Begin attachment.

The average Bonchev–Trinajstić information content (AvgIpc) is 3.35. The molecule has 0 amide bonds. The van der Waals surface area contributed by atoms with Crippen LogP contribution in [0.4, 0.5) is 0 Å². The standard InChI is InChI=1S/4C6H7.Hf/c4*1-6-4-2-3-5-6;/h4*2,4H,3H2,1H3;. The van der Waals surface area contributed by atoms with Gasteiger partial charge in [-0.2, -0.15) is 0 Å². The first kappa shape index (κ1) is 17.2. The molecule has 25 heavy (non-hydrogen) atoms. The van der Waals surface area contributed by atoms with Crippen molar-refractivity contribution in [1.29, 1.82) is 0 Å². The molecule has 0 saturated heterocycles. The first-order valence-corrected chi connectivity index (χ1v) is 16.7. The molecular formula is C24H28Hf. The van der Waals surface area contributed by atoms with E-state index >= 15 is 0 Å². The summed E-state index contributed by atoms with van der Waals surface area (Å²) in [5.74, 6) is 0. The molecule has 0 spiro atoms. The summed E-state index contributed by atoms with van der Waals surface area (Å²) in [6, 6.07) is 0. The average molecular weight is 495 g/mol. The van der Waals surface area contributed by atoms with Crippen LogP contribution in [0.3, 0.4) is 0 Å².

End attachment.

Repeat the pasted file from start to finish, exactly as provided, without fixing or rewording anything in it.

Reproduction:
The average Bonchev–Trinajstić information content (AvgIpc) is 3.35. The molecule has 0 amide bonds. The van der Waals surface area contributed by atoms with Crippen LogP contribution in [0.4, 0.5) is 0 Å². The standard InChI is InChI=1S/4C6H7.Hf/c4*1-6-4-2-3-5-6;/h4*2,4H,3H2,1H3;. The van der Waals surface area contributed by atoms with Gasteiger partial charge in [-0.2, -0.15) is 0 Å². The first kappa shape index (κ1) is 17.2. The molecule has 25 heavy (non-hydrogen) atoms. The van der Waals surface area contributed by atoms with Crippen molar-refractivity contribution in [1.29, 1.82) is 0 Å². The molecule has 0 saturated heterocycles. The first-order valence-corrected chi connectivity index (χ1v) is 16.7. The molecular formula is C24H28Hf. The van der Waals surface area contributed by atoms with E-state index >= 15 is 0 Å². The summed E-state index contributed by atoms with van der Waals surface area (Å²) in [5.74, 6) is 0. The molecule has 0 spiro atoms. The summed E-state index contributed by atoms with van der Waals surface area (Å²) in [6, 6.07) is 0. The average molecular weight is 495 g/mol. The van der Waals surface area contributed by atoms with Crippen LogP contribution in [0.3, 0.4) is 0 Å².